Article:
We are all feeling the repercussions of isolation, social distancing and lack of ‘normal’. It has affected everyone in a multitude of ways. For writers, who are normally ‘isolated’ in their writing life, there has been a change in atmosphere, inspiration, alone time and creativity. (Or lack thereof).
Whatever your normal routine, be it the impact of family at home, remote working arrangements or lack of access to resources, we can adjust.
Here are a few tips to try (or not):
One of the best options I have found is a virtual writing time. A group of us ‘meet’ on Sunday’s for a couple of hours. And although for the most part, it is a silent meeting, knowing we are connected helps with motivation and makes us accountable. We share what we will be writing at the beginning of the meeting and then summarize what we achieved at the end.
Outside time – this is vitally important to refresh the mind and body. It can be a walk, a bicycle ride and a hike. Whatever, works best for you within the confines of the social distancing parameters.
Writing space changes. It sounds odd but even a reorganization, a new arrangement of objects, a vase of flowers – can make all the difference. Maybe write in a different area of the house.
Reserve writing time. Make a commitment to write for a certain amount of time each day. As we all have favourite times of day to be creative – this can be before everyone gets up, when they are all asleep or maybe a time when you can be alone in the house. Don’t add to your stress by putting a word count on this time. It can be to write, of course, but also to plot, edit, note down new story ideas or even read some research.
Enter a contest. This idea will either spur you on or not. To create something new can be a good way to engage your Muse. Even if you decide not to submit your work, it is a great way to spark your creativity.
Writing prompts are also a great way to refresh the writing brain. There are a lot of sites and books available on the internet. Try a few, whether they are images, word collections or story starters. You never know where they might take you. Again my local writing group has prompts every Saturday, if you want to try. Link: https://www.wfscsherwoodpark.com/our-blog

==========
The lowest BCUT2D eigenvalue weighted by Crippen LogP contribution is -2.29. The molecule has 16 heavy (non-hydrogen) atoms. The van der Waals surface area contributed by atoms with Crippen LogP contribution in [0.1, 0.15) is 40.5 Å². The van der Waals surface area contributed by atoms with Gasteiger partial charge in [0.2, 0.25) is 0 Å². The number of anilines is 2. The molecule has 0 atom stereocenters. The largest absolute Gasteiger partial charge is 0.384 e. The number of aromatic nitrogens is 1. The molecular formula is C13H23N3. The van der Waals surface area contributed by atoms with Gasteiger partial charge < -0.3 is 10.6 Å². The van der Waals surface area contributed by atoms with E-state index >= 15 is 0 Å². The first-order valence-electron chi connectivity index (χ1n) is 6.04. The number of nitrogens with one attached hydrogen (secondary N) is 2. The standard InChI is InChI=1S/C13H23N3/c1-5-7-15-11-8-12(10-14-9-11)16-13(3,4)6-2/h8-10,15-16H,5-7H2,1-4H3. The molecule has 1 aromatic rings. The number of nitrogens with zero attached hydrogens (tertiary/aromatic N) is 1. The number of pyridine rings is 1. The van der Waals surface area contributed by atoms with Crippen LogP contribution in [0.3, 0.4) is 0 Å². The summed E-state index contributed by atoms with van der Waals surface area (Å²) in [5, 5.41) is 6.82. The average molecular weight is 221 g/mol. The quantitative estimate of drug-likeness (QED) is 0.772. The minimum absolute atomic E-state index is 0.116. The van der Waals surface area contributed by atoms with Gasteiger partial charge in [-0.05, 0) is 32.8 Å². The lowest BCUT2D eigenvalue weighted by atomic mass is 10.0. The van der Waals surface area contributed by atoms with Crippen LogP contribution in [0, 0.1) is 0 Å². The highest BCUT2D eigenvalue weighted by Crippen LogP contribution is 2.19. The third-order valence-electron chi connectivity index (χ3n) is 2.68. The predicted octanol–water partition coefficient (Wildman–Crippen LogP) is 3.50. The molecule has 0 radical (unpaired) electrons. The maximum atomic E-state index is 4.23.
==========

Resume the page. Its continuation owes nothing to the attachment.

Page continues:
What have you found to help your writing during COVID19?
I attended a creative workshop a couple of Saturday’s ago held by my writer’s group, The Writers Foundation of Strathcona County. The topics were POV and plot lines. We had several warm up exercises and an explanation of the various POV types and the variety of plot structure methods. Then with a timed exercise of twenty minutes, we had to write a short story using those techniques but with a title and a genre picked from a bowl. My title was Clue of the Painted Hand in a children’s book style. Although the last couple of paragraphs were added later, I think I did pretty well to have characters, plot, and a beginning, middle and finally an end!
Clue of the Painted Hand
Daisy pulled at her mother’s hand as they entered the library. It was her favorite place. Books let her escape to other worlds and made her feel less lonely. An only child, Daisy looked like a mini replica of her mother – blonde, brown eyes and slim -the only difference was the flower shaped birthmark on her right cheek. The reason she was called Daisy.
As usual there were lots of people in the library browsing book shelves and she saw a small huddle of younger children were listening to story time. Daisy felt too old for the short picture book stories and felt proud her reading age was ten years old, more than her real age of seven. She surpassed most of her school class mates in reading.
She looked over to see her mother talking to a friend so made her way to the book shelves in her favorite section – mystery adventure. Daisy loved jigsaw puzzle when she was younger, solving the patterns to create a whole picture. Now it was the same with stories. She would figure out the answer to the clues in the narrative before the end, most of the time.
Sitting cross-legged on the floor, Daisy ran her fingers across the book spines reading the titles. If one interested her, she took it out and read the explanation on the back. One by one she piled up books beside her. She could take out ten books and always finished them before the next Saturday. One book pulled another off the shelf and Daisy dropped them on the floor. As she lay down to grab one from under the shelf her fingers encountered another book shoved under the wooden base. After several tries she prised a dusty old book from under the shelf. It was an old book, its cover tattered and dusty. Daisy used her sleeve to wipe the dust off the cover. The title was immediately interesting – Clue of the Painted Hand. Oh this looks good, she thought. Turning the book over and opening it, she realized there was no library stamp of barcode. How long has it been there? Looking side to side, Daisy felt a real thrill – a book I can keep! A shiver of excitement and guilt went through her young body. No-one would know, she could put it in her coat pocket without anyone seeing. Her curiosity could wait no longer; opening the first page a map covered the first two pages. As she traced her finger over the markings and named streets, she recognized one – Hampton Avenue, where she lived. How could a book hidden under a shelf have a map of her town?